Sunday, May 15, 2011

Off Balance And Stiff - Even For A Protocol Droid - TC-14 Is Only Fair.

The Good: Good sculpt, Accurate coloring and accessory
The Bad: Balance issue, Inability to use accessory
The Basics: With very limited uses, the TC-14 figure from The Phantom Menace is entirely average and is only recommended for Star Wars fans who love the protocol droids.

There are very few Star Wars: Episode I - The Phantom Menace figures that I did not get when they were first released and I found myself coveting. In fact, one of the only ones I have kept over the years has been the Destroyer Droid (reviewed here!). Oddly, one of the ones I had a secret longing for over the years was the TC-14 figure, which made it all the more disappointing when my wife surprised me by picking one up before I got my job at the comic book shop. TC-14 is an entirely average Star Wars protocol droid and because my play does not use a whole ton of Droids, I more or less needed this for the CommTech chip and have relegated it since to the background positions in dioramas.

TC-14 is actually one of the characters that has an early part in The Phantom Menace (reviewed here!) including lines! TC-14 is the protocol droid who brings Obi-Wan Kenobi and Qui-Gon Jinn drinks when they first arrive on the Trade Federation blockade ship. It is actually TC-14 who recognizes the men as Jedi Knights and she walks out of the room as the Jedi are gassed.

The 4" TC-14 figure is pretty much a luxury droid for fans and the real benefit is more for collectors than play enthusiasts; this figure was short-produced and thus has remained more valuable in the secondary market than virtually every other The Phantom Menace action figure.


TC-14 is sculpted in shiny chrome-silver plastic with detailing on the abdomen and in the eyes. TC-14 is very clean, so her silver color is unblemished and her mirror finish is broken up only by the torso section where wires are visible - and painted yellow, red, white, blue and green over the black background - and her eyes, which are the standard bright orange-yellow of the protocol droids.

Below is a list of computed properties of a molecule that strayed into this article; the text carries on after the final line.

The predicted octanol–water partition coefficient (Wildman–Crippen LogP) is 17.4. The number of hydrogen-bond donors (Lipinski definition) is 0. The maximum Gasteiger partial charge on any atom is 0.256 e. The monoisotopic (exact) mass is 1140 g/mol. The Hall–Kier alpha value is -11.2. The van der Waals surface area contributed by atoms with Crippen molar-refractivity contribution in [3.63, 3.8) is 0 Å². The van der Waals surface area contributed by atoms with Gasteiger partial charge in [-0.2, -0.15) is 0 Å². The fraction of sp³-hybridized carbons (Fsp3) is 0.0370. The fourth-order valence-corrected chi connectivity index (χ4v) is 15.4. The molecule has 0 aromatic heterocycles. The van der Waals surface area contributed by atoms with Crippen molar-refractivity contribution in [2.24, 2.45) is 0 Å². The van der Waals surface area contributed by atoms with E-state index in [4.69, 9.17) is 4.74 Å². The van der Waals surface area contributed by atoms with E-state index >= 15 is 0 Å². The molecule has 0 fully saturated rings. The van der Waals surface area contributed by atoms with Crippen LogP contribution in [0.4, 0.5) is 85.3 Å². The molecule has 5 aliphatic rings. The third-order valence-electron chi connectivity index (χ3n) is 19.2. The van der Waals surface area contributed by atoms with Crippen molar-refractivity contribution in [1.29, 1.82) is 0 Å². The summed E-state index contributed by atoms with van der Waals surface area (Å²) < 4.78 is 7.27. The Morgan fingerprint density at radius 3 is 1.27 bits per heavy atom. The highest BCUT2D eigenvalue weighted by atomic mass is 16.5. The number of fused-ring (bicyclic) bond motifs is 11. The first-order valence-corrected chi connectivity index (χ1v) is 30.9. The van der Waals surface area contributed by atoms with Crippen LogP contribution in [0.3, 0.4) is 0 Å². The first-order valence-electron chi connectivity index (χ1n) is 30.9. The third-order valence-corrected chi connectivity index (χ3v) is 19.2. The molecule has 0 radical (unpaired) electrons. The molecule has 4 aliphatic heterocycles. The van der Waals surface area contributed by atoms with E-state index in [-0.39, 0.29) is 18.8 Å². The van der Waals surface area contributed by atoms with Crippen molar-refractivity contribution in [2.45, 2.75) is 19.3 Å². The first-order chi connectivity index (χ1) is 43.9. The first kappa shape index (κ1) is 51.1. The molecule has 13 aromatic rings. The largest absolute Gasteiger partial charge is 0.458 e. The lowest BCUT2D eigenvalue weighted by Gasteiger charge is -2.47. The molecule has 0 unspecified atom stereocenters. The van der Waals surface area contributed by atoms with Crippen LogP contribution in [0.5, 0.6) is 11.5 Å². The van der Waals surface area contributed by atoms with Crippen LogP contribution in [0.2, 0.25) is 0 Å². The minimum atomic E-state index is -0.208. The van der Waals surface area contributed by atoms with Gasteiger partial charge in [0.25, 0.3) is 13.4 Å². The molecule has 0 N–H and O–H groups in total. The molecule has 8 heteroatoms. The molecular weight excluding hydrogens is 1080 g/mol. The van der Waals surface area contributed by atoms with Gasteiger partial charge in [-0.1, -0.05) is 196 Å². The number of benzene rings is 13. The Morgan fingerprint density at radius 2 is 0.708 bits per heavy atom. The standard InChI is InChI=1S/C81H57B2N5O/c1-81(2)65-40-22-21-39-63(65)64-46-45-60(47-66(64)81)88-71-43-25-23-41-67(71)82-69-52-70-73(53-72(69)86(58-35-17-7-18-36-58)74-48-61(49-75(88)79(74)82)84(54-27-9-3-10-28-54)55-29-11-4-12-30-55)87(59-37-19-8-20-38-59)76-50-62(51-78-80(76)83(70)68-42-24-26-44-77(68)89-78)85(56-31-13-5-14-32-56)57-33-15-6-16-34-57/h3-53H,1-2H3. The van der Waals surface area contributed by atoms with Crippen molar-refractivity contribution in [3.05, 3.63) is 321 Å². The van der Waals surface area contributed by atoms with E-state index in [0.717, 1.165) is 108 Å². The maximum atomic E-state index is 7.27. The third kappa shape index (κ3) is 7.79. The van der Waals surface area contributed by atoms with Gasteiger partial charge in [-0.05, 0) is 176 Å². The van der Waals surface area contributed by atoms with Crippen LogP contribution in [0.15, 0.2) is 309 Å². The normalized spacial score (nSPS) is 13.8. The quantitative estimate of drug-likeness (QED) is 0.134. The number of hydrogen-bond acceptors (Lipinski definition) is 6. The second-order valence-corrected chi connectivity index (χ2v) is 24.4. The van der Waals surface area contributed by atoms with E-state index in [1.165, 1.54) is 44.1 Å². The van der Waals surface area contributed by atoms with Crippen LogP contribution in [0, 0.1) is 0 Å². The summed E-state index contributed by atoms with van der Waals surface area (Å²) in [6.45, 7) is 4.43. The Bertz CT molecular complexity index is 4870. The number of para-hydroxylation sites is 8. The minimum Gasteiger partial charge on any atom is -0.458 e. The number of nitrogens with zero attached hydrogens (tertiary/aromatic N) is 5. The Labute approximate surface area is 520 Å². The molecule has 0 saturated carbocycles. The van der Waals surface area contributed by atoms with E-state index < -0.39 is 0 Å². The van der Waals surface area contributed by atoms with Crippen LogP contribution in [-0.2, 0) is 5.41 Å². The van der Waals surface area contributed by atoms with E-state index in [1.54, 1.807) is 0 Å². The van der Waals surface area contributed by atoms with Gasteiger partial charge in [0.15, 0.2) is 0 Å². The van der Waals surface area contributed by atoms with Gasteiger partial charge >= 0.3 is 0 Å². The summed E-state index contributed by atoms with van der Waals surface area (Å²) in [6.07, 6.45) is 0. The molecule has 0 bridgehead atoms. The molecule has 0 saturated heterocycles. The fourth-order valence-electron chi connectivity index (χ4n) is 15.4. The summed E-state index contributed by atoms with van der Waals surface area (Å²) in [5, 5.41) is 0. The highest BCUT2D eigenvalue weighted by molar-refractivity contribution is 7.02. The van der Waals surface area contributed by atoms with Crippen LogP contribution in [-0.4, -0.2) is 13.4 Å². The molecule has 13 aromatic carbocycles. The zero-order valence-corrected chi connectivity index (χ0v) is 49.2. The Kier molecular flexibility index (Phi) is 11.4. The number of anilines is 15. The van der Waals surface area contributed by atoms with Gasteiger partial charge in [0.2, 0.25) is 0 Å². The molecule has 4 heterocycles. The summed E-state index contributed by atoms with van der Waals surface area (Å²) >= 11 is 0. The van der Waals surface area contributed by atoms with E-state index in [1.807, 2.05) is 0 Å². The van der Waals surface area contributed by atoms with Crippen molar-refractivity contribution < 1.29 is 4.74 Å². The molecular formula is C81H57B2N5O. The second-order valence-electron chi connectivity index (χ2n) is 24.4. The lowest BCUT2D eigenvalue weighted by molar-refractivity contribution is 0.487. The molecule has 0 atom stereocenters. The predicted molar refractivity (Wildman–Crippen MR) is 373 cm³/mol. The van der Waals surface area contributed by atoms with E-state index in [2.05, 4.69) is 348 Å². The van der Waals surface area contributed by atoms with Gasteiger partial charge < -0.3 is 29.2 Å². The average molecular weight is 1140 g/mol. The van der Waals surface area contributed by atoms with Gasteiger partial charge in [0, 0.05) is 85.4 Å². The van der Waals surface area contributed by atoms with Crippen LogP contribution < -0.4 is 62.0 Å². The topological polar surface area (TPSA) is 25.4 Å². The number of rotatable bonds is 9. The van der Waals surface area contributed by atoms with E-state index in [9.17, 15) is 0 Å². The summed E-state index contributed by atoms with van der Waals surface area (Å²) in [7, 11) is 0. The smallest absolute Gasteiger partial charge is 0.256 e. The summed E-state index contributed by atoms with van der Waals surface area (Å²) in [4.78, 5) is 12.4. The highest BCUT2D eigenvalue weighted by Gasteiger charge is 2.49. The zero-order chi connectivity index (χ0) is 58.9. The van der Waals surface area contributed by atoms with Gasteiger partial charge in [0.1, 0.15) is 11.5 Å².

TC-14 stands 3 3/4" tall and is a decent sculpt, capturing the mass-produced droid. She looks virtually identical to C-3P0, save that she is bright silver. Her proportions are correct and outside her voice, there is nothing that would indicate the robot is a woman. This Episode I droid is a fairly decent sculpt. Details like the struts from the bicep to forearm are molded into the droid and older sculpts did not have that level of detail. While the legs have great detailing at the knees, TC-14 is a very stiff droid.


The TC-14, being a service droid, comes with her tray and a drinking container. The tray is a 1 1/8" wide flat silver disc with two handles on either side. On the top are two tiny shot glasses molded into the surface. There is also a small peg, which allows the drink container to be placed securely on the tray. TC-14 is molded with hands that can hold the tray, but that is pretty much all she can hold.

The drink container is a solid silver-colored bullet that has a very phallic appearance. Standing 3/4" tall, the drink container is too wide (1/4" in diameter) to be held by any figure I have yet found.

As well, this figure comes with only the standard CommTech chip for this series of figure. For the Episode I figure line, Hasbro toyed with action figures that spoke to those who took them out of the package. Thus, each figure came with a chip that featured an image of the character and a voice chip. When placed on the CommTech reader and read, the CommTech player would play dialogue from the TC-14 on it. This chip has the voice of TC-14 saying "I am TC-14 at your service. This way ambassadors," "We are greatly honored by your visit," "Make yourselves comfortable," and "My master will be with you shortly."


The four inch toy line was designed for play and TC-14 is poor in that regard. TC-14 is exceptionally poorly-balanced and there is almost no way to get her to stand up and stay standing, despite being placed flatfooted on numerous surfaces around. On the plus side, she does have holes in both her heels, allowing her to plug into any number of playsets that have pegs to keep her standing upright.

In addition to its balance issues, the TC-14 is a poor figure as far as posability goes because of its very limited range of motion. She is graced with only five points of articulation and Hasbro phoned it in, despite the source material being pretty inflexible. TC-14, as an action figure, has joints at the groin socket, shoulders and neck. All of the joints are simple swivel joints and the elbows do not straighten or bend.


TC-14 is part of the 2000 Episode I collection of four-inch action figures. This series of Star Wars action figures was the least-produced of the The Phantom Menace figures. As a result, figures like TC-14 are quite a bit harder to track down than their first wave counterparts. As a result, TC-14 may be found, but it might require more effort than some of the other figures and it will likely be more expensive than the original issue price. In other words, this TC-14 is a fair investment and is ideal for collectors and investors, despite the fact that TC-14 has appeared in a later release without the CommTech chip.


TC-14 is fine for the die-hard enthusiasts, but isn't worthwhile for casual Star Wars fans. All that gets it up into average range is its collectible value; otherwise, it is pretty much a wash.

For other Star Wars droid reviews, please check out my takes on:
Attack Of The Clones Hailfire Droid
Power Of The Jedi FX-7
Power Of The Force R2-D2


For other toy reviews, please check out my index page on the subject by clicking here!

© 2011 W.L. Swarts. May not be reprinted without permission.

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